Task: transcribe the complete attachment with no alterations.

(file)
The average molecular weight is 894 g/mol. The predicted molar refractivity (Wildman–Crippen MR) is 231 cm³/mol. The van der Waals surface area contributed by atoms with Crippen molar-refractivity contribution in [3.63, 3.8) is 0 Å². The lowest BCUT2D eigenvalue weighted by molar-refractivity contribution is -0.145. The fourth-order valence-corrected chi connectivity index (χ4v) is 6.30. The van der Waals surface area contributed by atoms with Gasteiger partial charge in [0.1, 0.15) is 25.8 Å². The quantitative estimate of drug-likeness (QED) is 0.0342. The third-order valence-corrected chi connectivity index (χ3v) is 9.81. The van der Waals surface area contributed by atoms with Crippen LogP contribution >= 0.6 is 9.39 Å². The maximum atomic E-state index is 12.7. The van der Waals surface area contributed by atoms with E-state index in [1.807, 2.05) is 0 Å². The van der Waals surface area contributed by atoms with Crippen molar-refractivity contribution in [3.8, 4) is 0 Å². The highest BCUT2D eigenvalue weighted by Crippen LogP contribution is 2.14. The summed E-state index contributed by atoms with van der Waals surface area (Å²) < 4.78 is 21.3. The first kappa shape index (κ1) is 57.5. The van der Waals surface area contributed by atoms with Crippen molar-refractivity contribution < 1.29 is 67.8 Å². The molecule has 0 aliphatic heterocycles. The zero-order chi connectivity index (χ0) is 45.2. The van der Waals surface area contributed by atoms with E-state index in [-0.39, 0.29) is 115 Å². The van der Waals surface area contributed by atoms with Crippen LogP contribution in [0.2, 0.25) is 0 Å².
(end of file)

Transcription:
The average molecular weight is 894 g/mol. The predicted molar refractivity (Wildman–Crippen MR) is 231 cm³/mol. The van der Waals surface area contributed by atoms with Crippen molar-refractivity contribution in [3.63, 3.8) is 0 Å². The lowest BCUT2D eigenvalue weighted by molar-refractivity contribution is -0.145. The fourth-order valence-corrected chi connectivity index (χ4v) is 6.30. The van der Waals surface area contributed by atoms with Gasteiger partial charge in [0.1, 0.15) is 25.8 Å². The quantitative estimate of drug-likeness (QED) is 0.0342. The third-order valence-corrected chi connectivity index (χ3v) is 9.81. The van der Waals surface area contributed by atoms with Crippen LogP contribution >= 0.6 is 9.39 Å². The maximum atomic E-state index is 12.7. The van der Waals surface area contributed by atoms with E-state index in [1.807, 2.05) is 0 Å². The van der Waals surface area contributed by atoms with Crippen molar-refractivity contribution in [3.8, 4) is 0 Å². The highest BCUT2D eigenvalue weighted by Crippen LogP contribution is 2.14. The summed E-state index contributed by atoms with van der Waals surface area (Å²) < 4.78 is 21.3. The first kappa shape index (κ1) is 57.5. The van der Waals surface area contributed by atoms with Crippen molar-refractivity contribution < 1.29 is 67.8 Å². The molecule has 0 aliphatic heterocycles. The zero-order chi connectivity index (χ0) is 45.2. The van der Waals surface area contributed by atoms with E-state index in [-0.39, 0.29) is 115 Å². The van der Waals surface area contributed by atoms with Crippen LogP contribution in [0.2, 0.25) is 0 Å².